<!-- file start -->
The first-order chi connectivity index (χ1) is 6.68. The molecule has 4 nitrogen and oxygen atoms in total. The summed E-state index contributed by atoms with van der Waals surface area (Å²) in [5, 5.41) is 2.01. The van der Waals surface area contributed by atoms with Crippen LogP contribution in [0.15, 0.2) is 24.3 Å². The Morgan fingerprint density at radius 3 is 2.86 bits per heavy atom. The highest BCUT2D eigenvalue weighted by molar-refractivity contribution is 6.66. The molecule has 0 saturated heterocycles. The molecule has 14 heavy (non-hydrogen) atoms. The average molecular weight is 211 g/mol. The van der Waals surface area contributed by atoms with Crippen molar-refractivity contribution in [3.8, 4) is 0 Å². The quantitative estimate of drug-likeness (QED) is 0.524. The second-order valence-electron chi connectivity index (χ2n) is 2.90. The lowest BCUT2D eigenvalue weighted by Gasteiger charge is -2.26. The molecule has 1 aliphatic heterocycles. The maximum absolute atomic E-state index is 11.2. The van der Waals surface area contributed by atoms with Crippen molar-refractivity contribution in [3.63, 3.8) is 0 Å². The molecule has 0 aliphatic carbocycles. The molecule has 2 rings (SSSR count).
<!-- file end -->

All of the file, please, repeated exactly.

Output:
The first-order chi connectivity index (χ1) is 6.68. The molecule has 4 nitrogen and oxygen atoms in total. The summed E-state index contributed by atoms with van der Waals surface area (Å²) in [5, 5.41) is 2.01. The van der Waals surface area contributed by atoms with Crippen LogP contribution in [0.15, 0.2) is 24.3 Å². The Morgan fingerprint density at radius 3 is 2.86 bits per heavy atom. The highest BCUT2D eigenvalue weighted by molar-refractivity contribution is 6.66. The molecule has 0 saturated heterocycles. The molecule has 14 heavy (non-hydrogen) atoms. The average molecular weight is 211 g/mol. The van der Waals surface area contributed by atoms with Crippen molar-refractivity contribution in [3.8, 4) is 0 Å². The quantitative estimate of drug-likeness (QED) is 0.524. The second-order valence-electron chi connectivity index (χ2n) is 2.90. The lowest BCUT2D eigenvalue weighted by Gasteiger charge is -2.26. The molecule has 1 aliphatic heterocycles. The maximum absolute atomic E-state index is 11.2. The van der Waals surface area contributed by atoms with Crippen molar-refractivity contribution in [3.63, 3.8) is 0 Å². The molecule has 0 aliphatic carbocycles. The molecule has 2 rings (SSSR count).